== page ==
As a veterinary futurist, it seems to me the rate of change in our profession is increasing, which could lead to an economic boon for practically every segment of the veterinary profession. I believe the greatest opportunity for the profession in the coming decades is providing veterinary education, experience, and expertise remotely to pet owners in the emerging middle class in developing countries. Remote teleconsulting regarding food and nondomestic animals will likely increase, but in light of the human-animal bond, I believe the explosive growth will be in helping inexperienced pet owners access companion animal health care.
Developed countries (essentially, the G7) offer opportunity as well. Once the regulatory issues are resolved, which is no small feat, I suspect it will be possible to provide better professional service to the public than ever before through expanded roles and responsibilities. Here is a best-case scenario of the spectrum of possibilities for televeterinary practice.
Every practice owner is familiar with the hourly ebb and flow of clients that can result in a very busy clinic at times. Similar to those early adopters in the past who incorporated dentistry or ultrasound services into their clinics, some practice owners will bring aboard remote televeterinarians. If many clients all arrive at once, instead of waiting impatiently in the lobby, a client could choose to discuss their pet’s case via an exam room monitor with a live, subcontracted televeterinarian remotely logged into the practice computer.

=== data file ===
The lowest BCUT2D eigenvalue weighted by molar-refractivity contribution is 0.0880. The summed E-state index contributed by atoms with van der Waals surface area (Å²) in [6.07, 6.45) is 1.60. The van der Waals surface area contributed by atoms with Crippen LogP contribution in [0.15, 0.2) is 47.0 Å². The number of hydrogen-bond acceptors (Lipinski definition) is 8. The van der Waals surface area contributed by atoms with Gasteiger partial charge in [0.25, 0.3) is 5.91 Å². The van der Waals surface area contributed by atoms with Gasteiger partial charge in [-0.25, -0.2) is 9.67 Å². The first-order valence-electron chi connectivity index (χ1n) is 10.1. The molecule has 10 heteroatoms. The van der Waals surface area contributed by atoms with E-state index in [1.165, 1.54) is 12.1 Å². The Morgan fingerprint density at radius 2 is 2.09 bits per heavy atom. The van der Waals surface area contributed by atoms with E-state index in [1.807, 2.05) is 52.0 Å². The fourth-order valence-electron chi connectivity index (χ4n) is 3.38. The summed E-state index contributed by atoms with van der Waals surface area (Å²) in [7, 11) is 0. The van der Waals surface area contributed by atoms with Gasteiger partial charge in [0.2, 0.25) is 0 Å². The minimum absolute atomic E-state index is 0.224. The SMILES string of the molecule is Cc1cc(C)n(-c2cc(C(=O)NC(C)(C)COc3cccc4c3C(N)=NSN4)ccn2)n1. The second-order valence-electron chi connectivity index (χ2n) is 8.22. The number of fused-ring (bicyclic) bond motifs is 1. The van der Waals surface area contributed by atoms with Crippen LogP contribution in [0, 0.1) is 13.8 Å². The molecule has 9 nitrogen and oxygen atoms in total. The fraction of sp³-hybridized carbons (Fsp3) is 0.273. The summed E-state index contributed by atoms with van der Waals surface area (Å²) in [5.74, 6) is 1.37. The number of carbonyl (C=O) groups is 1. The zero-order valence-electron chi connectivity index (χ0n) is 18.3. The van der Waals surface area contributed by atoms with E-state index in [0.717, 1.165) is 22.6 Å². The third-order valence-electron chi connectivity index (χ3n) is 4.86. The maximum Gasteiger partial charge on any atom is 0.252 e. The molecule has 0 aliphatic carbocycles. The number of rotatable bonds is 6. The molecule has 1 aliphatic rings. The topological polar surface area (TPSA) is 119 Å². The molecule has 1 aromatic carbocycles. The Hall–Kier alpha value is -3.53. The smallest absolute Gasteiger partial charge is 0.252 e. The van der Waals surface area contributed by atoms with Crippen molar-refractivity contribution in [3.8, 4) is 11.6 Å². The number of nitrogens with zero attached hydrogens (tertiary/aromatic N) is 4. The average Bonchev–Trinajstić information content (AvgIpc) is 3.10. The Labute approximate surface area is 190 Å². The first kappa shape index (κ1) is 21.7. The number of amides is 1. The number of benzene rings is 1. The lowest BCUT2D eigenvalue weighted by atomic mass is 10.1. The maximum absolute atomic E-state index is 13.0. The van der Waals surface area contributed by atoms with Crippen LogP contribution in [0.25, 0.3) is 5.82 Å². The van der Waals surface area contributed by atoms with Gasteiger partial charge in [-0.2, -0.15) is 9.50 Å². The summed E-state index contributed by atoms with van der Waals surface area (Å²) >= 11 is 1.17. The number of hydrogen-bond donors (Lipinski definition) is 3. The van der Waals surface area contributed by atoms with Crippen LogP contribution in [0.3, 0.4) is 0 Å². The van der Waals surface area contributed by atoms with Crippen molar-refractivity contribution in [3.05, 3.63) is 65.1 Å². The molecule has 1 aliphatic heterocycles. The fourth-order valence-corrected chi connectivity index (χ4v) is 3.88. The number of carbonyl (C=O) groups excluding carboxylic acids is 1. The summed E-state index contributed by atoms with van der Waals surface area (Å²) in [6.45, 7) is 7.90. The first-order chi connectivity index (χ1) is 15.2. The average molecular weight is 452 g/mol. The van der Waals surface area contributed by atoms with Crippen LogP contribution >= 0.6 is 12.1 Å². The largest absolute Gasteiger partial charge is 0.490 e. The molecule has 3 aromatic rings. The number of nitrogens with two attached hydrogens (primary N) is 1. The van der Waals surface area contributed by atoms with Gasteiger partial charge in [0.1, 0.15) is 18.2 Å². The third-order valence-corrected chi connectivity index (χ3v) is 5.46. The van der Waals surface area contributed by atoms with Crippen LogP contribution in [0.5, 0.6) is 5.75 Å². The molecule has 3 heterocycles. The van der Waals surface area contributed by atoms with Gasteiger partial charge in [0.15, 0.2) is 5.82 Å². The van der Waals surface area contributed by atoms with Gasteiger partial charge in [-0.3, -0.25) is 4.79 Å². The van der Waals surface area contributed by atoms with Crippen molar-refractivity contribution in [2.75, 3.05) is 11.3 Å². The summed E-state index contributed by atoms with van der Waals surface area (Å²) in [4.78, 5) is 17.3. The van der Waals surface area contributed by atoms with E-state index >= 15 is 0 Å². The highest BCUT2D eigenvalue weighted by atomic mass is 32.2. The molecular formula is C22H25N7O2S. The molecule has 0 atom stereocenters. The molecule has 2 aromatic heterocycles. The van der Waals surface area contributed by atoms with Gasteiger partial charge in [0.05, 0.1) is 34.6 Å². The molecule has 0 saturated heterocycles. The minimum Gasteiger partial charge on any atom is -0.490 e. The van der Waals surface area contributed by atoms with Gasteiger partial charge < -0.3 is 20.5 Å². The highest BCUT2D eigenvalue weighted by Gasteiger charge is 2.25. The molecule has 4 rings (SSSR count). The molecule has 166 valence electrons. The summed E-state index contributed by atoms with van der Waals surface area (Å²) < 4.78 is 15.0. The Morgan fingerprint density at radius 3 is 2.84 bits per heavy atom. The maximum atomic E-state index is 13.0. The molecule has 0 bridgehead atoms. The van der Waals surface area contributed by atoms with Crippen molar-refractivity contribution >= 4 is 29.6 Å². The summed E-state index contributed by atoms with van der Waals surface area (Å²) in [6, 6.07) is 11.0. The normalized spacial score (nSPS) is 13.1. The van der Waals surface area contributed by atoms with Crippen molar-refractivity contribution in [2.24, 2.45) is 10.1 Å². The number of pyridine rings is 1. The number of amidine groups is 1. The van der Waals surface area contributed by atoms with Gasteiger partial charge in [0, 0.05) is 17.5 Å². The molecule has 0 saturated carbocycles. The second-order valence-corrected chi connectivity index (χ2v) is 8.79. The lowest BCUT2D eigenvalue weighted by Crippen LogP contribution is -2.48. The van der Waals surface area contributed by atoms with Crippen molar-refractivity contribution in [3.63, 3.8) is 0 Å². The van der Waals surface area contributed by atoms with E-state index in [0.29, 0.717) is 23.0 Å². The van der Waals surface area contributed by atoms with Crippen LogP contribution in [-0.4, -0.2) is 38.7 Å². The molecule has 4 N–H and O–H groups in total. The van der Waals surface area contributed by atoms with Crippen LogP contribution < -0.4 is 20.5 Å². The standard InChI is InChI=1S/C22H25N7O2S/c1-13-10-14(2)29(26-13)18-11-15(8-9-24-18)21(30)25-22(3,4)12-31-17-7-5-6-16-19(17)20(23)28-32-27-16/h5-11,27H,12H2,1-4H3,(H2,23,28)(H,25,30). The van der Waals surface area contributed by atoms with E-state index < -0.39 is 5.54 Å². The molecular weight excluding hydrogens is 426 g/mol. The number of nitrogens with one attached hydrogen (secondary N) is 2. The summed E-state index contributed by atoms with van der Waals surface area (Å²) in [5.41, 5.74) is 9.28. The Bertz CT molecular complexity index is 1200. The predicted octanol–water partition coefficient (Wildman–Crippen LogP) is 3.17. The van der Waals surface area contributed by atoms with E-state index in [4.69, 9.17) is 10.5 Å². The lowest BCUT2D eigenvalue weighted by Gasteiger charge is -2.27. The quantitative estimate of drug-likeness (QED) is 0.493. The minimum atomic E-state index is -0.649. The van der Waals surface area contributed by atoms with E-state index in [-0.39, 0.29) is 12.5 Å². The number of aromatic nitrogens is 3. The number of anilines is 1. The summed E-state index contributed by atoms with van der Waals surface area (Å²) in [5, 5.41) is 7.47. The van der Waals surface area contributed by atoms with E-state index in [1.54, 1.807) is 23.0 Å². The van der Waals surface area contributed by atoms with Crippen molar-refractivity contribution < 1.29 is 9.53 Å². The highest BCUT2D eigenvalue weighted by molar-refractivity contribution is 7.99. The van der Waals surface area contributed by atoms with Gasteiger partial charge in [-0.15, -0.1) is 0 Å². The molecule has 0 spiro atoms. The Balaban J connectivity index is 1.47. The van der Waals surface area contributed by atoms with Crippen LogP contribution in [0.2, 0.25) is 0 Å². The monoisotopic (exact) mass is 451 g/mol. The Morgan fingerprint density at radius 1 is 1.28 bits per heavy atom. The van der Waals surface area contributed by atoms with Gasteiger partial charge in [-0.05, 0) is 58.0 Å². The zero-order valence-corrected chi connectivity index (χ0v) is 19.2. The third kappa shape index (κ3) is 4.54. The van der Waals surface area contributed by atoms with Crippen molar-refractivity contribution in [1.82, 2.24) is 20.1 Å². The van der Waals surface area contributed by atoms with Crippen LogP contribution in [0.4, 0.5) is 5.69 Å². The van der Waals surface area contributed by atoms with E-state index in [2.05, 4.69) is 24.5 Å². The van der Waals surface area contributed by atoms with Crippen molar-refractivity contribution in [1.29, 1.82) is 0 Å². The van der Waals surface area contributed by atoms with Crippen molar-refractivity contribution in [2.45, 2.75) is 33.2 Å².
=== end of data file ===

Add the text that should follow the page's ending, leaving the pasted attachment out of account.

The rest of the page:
Some remote DVMs probably will expand this work to create a complete televeterinary practice. Televeterinarians will be able to set their hours on a day-by-day basis, live wherever they choose, and potentially make more money per hour than with a traditional practice.
Attending DVM (ADVM)
In addition to reducing workflow stress, the ADVM might choose to mount a video and biometric monitor on the front of one or more intensive care kennels and delegate intensive care monitoring to a televeterinarian. That person would communicate with a local veterinary nurse who then confers as needed with the ADVM. More attention to any intensive care or other clinical case will likely improve the overall quality of care provided by the ADVM.